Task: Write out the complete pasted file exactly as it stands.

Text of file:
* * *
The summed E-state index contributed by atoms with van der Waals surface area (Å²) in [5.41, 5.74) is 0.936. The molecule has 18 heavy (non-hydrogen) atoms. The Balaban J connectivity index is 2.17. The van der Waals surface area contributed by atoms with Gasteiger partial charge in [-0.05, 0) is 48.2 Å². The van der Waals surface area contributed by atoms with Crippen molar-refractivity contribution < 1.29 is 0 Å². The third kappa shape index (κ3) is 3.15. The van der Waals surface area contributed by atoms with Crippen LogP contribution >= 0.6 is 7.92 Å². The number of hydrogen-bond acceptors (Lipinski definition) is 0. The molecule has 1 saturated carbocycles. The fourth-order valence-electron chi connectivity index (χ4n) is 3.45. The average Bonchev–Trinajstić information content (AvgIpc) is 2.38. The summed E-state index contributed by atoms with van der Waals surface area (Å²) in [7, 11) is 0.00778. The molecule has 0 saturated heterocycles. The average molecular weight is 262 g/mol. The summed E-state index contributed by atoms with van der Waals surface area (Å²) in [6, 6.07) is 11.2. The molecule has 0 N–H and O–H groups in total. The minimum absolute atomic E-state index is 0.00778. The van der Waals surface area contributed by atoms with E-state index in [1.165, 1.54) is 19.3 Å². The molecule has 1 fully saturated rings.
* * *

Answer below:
The summed E-state index contributed by atoms with van der Waals surface area (Å²) in [5.41, 5.74) is 0.936. The molecule has 18 heavy (non-hydrogen) atoms. The Balaban J connectivity index is 2.17. The van der Waals surface area contributed by atoms with Gasteiger partial charge in [-0.05, 0) is 48.2 Å². The van der Waals surface area contributed by atoms with Crippen molar-refractivity contribution < 1.29 is 0 Å². The third kappa shape index (κ3) is 3.15. The van der Waals surface area contributed by atoms with Crippen LogP contribution >= 0.6 is 7.92 Å². The number of hydrogen-bond acceptors (Lipinski definition) is 0. The molecule has 1 saturated carbocycles. The fourth-order valence-electron chi connectivity index (χ4n) is 3.45. The average Bonchev–Trinajstić information content (AvgIpc) is 2.38. The summed E-state index contributed by atoms with van der Waals surface area (Å²) in [7, 11) is 0.00778. The molecule has 0 saturated heterocycles. The average molecular weight is 262 g/mol. The summed E-state index contributed by atoms with van der Waals surface area (Å²) in [6, 6.07) is 11.2. The molecule has 0 N–H and O–H groups in total. The minimum absolute atomic E-state index is 0.00778. The van der Waals surface area contributed by atoms with E-state index in [1.165, 1.54) is 19.3 Å². The molecule has 1 fully saturated rings.